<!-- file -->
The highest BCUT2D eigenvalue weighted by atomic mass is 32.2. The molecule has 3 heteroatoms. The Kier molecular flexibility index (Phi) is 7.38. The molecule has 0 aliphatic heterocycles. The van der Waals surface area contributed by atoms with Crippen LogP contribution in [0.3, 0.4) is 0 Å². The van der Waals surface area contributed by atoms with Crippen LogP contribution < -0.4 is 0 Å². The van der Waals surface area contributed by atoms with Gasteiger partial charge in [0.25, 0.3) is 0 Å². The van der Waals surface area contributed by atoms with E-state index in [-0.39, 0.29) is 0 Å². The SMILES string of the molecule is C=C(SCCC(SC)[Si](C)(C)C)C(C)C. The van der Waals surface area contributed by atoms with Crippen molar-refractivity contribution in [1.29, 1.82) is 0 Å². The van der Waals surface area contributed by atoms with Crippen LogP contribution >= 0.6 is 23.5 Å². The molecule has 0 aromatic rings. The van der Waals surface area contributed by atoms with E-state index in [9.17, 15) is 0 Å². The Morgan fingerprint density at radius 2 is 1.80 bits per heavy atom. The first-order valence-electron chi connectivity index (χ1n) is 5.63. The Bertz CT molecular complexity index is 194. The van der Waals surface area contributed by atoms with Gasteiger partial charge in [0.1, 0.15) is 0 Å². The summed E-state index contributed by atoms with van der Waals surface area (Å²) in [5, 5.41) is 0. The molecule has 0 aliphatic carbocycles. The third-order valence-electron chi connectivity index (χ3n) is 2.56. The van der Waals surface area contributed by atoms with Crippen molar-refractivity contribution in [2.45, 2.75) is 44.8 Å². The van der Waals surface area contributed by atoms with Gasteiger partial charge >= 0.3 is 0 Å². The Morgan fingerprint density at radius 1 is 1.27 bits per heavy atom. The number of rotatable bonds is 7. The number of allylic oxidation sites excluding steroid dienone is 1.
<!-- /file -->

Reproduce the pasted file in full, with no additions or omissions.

The highest BCUT2D eigenvalue weighted by atomic mass is 32.2. The molecule has 3 heteroatoms. The Kier molecular flexibility index (Phi) is 7.38. The molecule has 0 aliphatic heterocycles. The van der Waals surface area contributed by atoms with Crippen LogP contribution in [0.3, 0.4) is 0 Å². The van der Waals surface area contributed by atoms with Crippen LogP contribution < -0.4 is 0 Å². The van der Waals surface area contributed by atoms with Gasteiger partial charge in [0.25, 0.3) is 0 Å². The van der Waals surface area contributed by atoms with E-state index in [-0.39, 0.29) is 0 Å². The SMILES string of the molecule is C=C(SCCC(SC)[Si](C)(C)C)C(C)C. The van der Waals surface area contributed by atoms with Crippen molar-refractivity contribution in [1.29, 1.82) is 0 Å². The van der Waals surface area contributed by atoms with Crippen LogP contribution >= 0.6 is 23.5 Å². The molecule has 0 aromatic rings. The van der Waals surface area contributed by atoms with E-state index in [9.17, 15) is 0 Å². The Morgan fingerprint density at radius 2 is 1.80 bits per heavy atom. The first-order valence-electron chi connectivity index (χ1n) is 5.63. The Bertz CT molecular complexity index is 194. The van der Waals surface area contributed by atoms with Gasteiger partial charge in [0.1, 0.15) is 0 Å². The summed E-state index contributed by atoms with van der Waals surface area (Å²) in [5, 5.41) is 0. The molecule has 0 aliphatic carbocycles. The third-order valence-electron chi connectivity index (χ3n) is 2.56. The van der Waals surface area contributed by atoms with Crippen molar-refractivity contribution in [2.45, 2.75) is 44.8 Å². The van der Waals surface area contributed by atoms with Gasteiger partial charge >= 0.3 is 0 Å². The Morgan fingerprint density at radius 1 is 1.27 bits per heavy atom. The number of rotatable bonds is 7. The number of allylic oxidation sites excluding steroid dienone is 1.